[1] See Department of Justice Antitrust Division and Federal Trade Commission to Hold Workshop on Promoting Competition in Labor Markets, Dep’t of Just. (Oct. 27, 2021); DOJ Criminally Prosecutes First No-Poach Agreement on Heels of First Criminal Wage Fixing Indictment, Cooley (Jan. 12, 2021)

[2] See Richard A. Bales & Katherine V.W. Stone, The Invisible Web at Work: Artificial Intelligence and Electronic Surveillance in the Workplace, 41 Berkeley J. Emp. & Lab. L. 1, 38–39 (2020); Suresh Naidu et. al., Antitrust Remedies for Labor Market Power, 132 Harv. L. Rev. 536, 599–600 (2018).

[3]  Melissa Mayeux, A Match Made in Antitrust Heaven? A Liberalistic Exploration of the Medical Match’s Antitrust Exemption, 13 Wash U. Jur. Rev. 121, 143–44 (2020).

[4] Mayeux, supra note 3, at 121.

[5] Id. at 126.

[6] Ass’n Am. Med. Colls., Survey of Resident/Fellow Stipends and Benefits Report (2021), While wages have remained stagnant the average debt of medical school graduates is now over $200,000.  Furthermore, the COVID-19 pandemic further highlighted the significant demands placed upon residents in terms of both the type of care they provide and the hours they work. Clifford M. Marks, Make Residencyand Health CareMore Equitable by Scrapping the Match, Stat (Mar. 18, 2021),

[7] Mayeux, supra note 3, at 129.

[8] See George L. Priest, Timing “Disturbances” in Labor Market Contracting: Roth’s Findings and the Effects of Labor Market Monopsony, 28 J. Lab. Econ. 447, 450–51 (2010).

[9] The Match: Explaining the Application Process and Your Residency Results, St. Geo. U. (Mar. 17, 2021),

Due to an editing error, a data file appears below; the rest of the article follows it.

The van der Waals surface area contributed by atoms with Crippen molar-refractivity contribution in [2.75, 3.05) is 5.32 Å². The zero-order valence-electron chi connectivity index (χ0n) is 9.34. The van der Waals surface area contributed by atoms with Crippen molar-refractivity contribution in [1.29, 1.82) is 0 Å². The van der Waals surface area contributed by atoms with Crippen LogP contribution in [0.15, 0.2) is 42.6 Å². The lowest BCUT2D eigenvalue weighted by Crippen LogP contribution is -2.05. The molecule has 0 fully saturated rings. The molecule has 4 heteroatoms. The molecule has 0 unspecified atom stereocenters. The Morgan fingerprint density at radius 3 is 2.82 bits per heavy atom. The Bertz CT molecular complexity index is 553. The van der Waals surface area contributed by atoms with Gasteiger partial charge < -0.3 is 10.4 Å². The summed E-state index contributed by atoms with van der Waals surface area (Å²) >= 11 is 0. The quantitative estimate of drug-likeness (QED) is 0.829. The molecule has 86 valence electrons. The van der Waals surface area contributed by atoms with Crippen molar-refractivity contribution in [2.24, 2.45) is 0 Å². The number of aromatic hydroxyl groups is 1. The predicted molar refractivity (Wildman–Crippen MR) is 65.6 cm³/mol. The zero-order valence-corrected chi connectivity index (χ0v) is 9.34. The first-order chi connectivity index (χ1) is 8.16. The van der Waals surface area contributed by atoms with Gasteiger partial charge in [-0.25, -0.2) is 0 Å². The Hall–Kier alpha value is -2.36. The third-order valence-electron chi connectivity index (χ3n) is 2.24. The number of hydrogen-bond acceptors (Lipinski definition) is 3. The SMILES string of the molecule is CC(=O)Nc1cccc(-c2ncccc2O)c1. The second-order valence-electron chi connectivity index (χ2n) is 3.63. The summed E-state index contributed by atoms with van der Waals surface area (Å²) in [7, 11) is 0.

[10] Alvin E. Roth, The Origins, History, and Design of the Resident Match, 289 JAMA 909, 911 (2003).

[11] Kristin Madison, The Residency Match: Competitive Restraints in an Imperfect World, 42 Hous. L. Rev. 759, 775–76 (2005).

[12] Jung v. Ass’n of Am. Med. Colls., 300 F. Supp. 2d 119, 125 (D.D.C. 2004).

[13] Id. at 125–27.

[14] Id. at 166–69.

[15]  A provision of the act, entitled “Confirmation of Antitrust Status of Graduate Medical Resident Matching programs states that “It shall not be unlawful under the antitrust laws to sponsor, conduct, or participate in a graduate medical education residency matching program… Evidence of any of the conduct described in the preceding sentence shall not be admissible in federal court to support any claim or action alleging a violation of the antitrust laws.” 15 U.S.C. § 37b(b)(2).

[16] Jung v. Ass’n of Am. Med. Colleges, 339 F. Supp. 2d 26 (D.D.C. 2004); Jung v. Ass’n of Am. Med. Colls.,184 F. App’x 9 (D.C. Cir. 2006), cert. denied, 127 S. Ct. 1041 (2007).

[17] Mayeux, supra note 3, at 145.

[18] See Marks, supra note 6 (arguing that due to the significant debt burden and the increase in exploitation of residents by hospitals during COVD-19, the NRMP should be disbanded or subject to challenge).